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Trump comes clean: Says America should ‘terminate’ the Constitution

Former President Trump has finally come clean about his hostility to the American Constitution and his willingness to overthrow the government. On Saturday he took to Truth Social, his social media platform, to rehash the Big Lie about the 2020 election, but with a revealing and reprehensible new twist: a call to “terminate” the Constitution.

Trump was spurred to do so by the revelation on Friday that Twitter had taken “extraordinary steps to suppress” the Hunter Biden laptop story in the run-up to the 2020 election.

According to journalist Matt Taibbi, Twitter went so far as “removing links” to the New York Post’s expose that had been shared by users “and posting warnings that it may be ‘unsafe.’” Taibbi said Twitter blocked the story’s “transmission via direct message, a tool hitherto reserved for extreme cases, e.g. child pornography.”

Trump’s predictable first response was declaring — in all caps — “MASSIVE & WIDESPREAD FRAUD AND DECEPTION” and claiming there were only two options: either throw out the 2020 presidential election results and declare him the winner or have a new election.

He then went a big step further, writing: “A Massive Fraud of this type and magnitude allows for the termination of all rules, regulations, and articles, even those found in the Constitution. Our great ‘Founders’ did not want, and would not condone, False & Fraudulent Elections!”


What Trump said Saturday is startlingly different from his previous proclamations of “love” for the Constitution.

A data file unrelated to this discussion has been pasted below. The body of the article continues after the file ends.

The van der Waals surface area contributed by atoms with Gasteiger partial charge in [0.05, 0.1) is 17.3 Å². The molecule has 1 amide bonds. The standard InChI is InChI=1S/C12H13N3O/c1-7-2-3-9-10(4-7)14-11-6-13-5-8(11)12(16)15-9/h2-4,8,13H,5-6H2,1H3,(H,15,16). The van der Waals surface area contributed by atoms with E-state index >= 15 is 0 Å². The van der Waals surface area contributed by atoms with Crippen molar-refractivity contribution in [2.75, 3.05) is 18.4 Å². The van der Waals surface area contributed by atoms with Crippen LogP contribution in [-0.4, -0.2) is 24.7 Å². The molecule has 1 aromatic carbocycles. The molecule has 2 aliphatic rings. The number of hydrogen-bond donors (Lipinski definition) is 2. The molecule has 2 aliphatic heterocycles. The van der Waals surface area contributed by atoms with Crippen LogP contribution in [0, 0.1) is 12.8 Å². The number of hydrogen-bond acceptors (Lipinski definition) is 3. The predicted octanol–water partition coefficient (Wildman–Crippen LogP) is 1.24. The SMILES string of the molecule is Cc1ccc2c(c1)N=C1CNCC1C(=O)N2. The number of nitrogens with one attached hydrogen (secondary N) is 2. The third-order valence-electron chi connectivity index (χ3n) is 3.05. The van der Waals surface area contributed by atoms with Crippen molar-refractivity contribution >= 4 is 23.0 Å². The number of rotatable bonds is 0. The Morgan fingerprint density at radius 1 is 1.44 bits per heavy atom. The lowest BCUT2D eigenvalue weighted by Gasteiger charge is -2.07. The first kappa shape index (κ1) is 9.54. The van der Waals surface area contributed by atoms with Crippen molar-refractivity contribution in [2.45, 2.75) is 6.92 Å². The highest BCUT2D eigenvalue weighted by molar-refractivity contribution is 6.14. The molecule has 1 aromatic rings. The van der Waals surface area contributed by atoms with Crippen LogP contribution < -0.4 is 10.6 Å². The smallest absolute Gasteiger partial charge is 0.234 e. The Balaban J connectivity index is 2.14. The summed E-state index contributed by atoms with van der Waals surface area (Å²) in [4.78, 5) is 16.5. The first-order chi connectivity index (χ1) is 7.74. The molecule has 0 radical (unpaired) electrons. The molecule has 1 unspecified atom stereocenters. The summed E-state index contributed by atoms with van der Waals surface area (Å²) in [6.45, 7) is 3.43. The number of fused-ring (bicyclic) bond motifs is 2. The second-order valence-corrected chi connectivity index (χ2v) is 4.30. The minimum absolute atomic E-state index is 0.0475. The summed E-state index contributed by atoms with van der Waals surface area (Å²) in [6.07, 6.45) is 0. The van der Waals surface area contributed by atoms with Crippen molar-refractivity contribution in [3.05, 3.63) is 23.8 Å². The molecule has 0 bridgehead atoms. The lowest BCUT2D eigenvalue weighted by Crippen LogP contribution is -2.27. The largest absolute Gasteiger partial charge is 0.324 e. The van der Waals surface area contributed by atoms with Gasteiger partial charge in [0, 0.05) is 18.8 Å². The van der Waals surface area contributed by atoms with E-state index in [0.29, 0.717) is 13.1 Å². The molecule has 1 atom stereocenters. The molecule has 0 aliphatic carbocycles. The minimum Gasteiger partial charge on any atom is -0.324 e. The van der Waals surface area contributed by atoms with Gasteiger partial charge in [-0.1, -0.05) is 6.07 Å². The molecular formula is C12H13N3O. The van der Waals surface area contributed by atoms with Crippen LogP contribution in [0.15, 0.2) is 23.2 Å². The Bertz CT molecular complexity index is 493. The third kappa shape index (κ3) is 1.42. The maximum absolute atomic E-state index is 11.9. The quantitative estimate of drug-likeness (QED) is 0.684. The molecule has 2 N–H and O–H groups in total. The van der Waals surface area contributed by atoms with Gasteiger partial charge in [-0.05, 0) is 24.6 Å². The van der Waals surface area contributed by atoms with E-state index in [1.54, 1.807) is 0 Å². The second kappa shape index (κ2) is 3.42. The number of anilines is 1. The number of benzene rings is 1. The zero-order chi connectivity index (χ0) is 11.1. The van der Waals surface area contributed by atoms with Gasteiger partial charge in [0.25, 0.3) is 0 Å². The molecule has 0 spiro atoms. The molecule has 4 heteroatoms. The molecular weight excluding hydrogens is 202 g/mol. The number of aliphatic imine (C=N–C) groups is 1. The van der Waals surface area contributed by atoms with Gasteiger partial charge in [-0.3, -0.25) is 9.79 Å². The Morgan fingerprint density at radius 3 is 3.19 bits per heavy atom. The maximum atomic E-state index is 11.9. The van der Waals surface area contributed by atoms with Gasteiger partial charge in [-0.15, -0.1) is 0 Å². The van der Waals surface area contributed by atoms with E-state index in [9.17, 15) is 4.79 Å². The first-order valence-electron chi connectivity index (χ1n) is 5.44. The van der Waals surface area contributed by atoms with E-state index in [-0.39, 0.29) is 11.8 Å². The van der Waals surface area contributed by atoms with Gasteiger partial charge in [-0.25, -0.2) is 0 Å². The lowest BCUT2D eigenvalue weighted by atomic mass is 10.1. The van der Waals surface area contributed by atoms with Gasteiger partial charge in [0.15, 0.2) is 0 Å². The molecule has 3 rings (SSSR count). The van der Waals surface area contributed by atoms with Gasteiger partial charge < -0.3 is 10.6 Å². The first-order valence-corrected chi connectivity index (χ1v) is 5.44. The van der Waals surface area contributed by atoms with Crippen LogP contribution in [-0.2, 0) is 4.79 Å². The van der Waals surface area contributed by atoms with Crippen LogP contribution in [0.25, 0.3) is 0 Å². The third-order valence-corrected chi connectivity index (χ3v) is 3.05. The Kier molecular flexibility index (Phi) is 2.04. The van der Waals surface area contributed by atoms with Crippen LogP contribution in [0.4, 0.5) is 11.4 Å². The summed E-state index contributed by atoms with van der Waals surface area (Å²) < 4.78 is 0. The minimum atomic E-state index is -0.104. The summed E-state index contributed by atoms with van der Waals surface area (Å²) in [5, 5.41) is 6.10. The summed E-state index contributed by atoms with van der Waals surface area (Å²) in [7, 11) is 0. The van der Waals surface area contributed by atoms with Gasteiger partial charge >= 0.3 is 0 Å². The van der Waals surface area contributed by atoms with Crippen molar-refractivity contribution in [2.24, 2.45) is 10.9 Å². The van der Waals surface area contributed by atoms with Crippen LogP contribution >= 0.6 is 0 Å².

It has been apparent for a long time that Trump has never really had much of a grasp of what the Constitution actually says, let alone what the Founders thought or wanted.

And it is hardly news that Trump doesn’t really care about facts and doesn’t allow reality to prevent him from saying whatever he pleases — or engaging in what the philosopher Harry Frankfurt labels “bullshitting.”

If Trump really knew or cared about our Constitution, he would realize that what really is unprecedented in modern American history is his expressed willingness to toss it aside.

Not since the Civil War has a major political figure, or someone who took an oath to protect and defend the Constitution against all enemies, foreign and domestic, so openly renounced their loyalty to it and disavowed their pledge.

As an article in the Washington Post correctly notes, that oath dates back to 1868 when all former Confederate soldiers wishing to take advantage of an amnesty offered by President Andrew Johnson had to swear to it.

Congress later amended the oath requirement so that it applied to all federal officers. As The Post explains, “The language has stuck around, presently codified at 5 U.S.C. 3331.”

Unlike Trump, at least the Civil War leaders who renounced their allegiance to the Constitution did so out of loyalty to a cause larger than their own political ambition.

During real emergencies, presidents have assumed vast powers and sometimes seemed to skirt the Constitution — but none of them ever claimed that anything justified ignoring or “terminating” it or any part of it.